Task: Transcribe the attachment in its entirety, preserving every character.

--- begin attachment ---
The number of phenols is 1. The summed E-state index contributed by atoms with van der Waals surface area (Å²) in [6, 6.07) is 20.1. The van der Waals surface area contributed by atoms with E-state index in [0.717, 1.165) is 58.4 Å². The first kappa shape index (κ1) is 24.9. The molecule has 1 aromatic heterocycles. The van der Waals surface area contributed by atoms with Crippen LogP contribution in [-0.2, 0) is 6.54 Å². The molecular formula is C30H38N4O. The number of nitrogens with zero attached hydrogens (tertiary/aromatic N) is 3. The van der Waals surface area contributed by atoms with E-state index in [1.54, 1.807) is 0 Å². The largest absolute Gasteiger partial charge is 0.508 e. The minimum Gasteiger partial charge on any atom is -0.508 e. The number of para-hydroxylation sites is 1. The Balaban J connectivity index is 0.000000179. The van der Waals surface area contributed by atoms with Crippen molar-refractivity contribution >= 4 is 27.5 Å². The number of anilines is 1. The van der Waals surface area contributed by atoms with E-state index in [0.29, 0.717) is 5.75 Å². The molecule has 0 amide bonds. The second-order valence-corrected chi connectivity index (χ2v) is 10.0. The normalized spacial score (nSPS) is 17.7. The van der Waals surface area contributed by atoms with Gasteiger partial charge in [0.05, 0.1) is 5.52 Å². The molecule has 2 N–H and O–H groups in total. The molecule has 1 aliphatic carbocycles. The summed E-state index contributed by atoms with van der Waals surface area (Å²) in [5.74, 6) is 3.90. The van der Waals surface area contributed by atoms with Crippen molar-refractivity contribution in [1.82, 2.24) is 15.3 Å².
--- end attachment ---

The number of phenols is 1. The summed E-state index contributed by atoms with van der Waals surface area (Å²) in [6, 6.07) is 20.1. The van der Waals surface area contributed by atoms with E-state index in [0.717, 1.165) is 58.4 Å². The first kappa shape index (κ1) is 24.9. The molecule has 1 aromatic heterocycles. The van der Waals surface area contributed by atoms with Crippen LogP contribution in [-0.2, 0) is 6.54 Å². The molecular formula is C30H38N4O. The number of nitrogens with zero attached hydrogens (tertiary/aromatic N) is 3. The van der Waals surface area contributed by atoms with E-state index in [1.54, 1.807) is 0 Å². The largest absolute Gasteiger partial charge is 0.508 e. The minimum Gasteiger partial charge on any atom is -0.508 e. The number of para-hydroxylation sites is 1. The Balaban J connectivity index is 0.000000179. The van der Waals surface area contributed by atoms with Crippen molar-refractivity contribution >= 4 is 27.5 Å². The number of anilines is 1. The van der Waals surface area contributed by atoms with E-state index in [0.29, 0.717) is 5.75 Å². The molecule has 0 amide bonds. The second-order valence-corrected chi connectivity index (χ2v) is 10.0. The normalized spacial score (nSPS) is 17.7. The van der Waals surface area contributed by atoms with Gasteiger partial charge in [0.05, 0.1) is 5.52 Å². The molecule has 2 N–H and O–H groups in total. The molecule has 1 aliphatic carbocycles. The summed E-state index contributed by atoms with van der Waals surface area (Å²) in [5.74, 6) is 3.90. The van der Waals surface area contributed by atoms with Crippen molar-refractivity contribution in [1.82, 2.24) is 15.3 Å².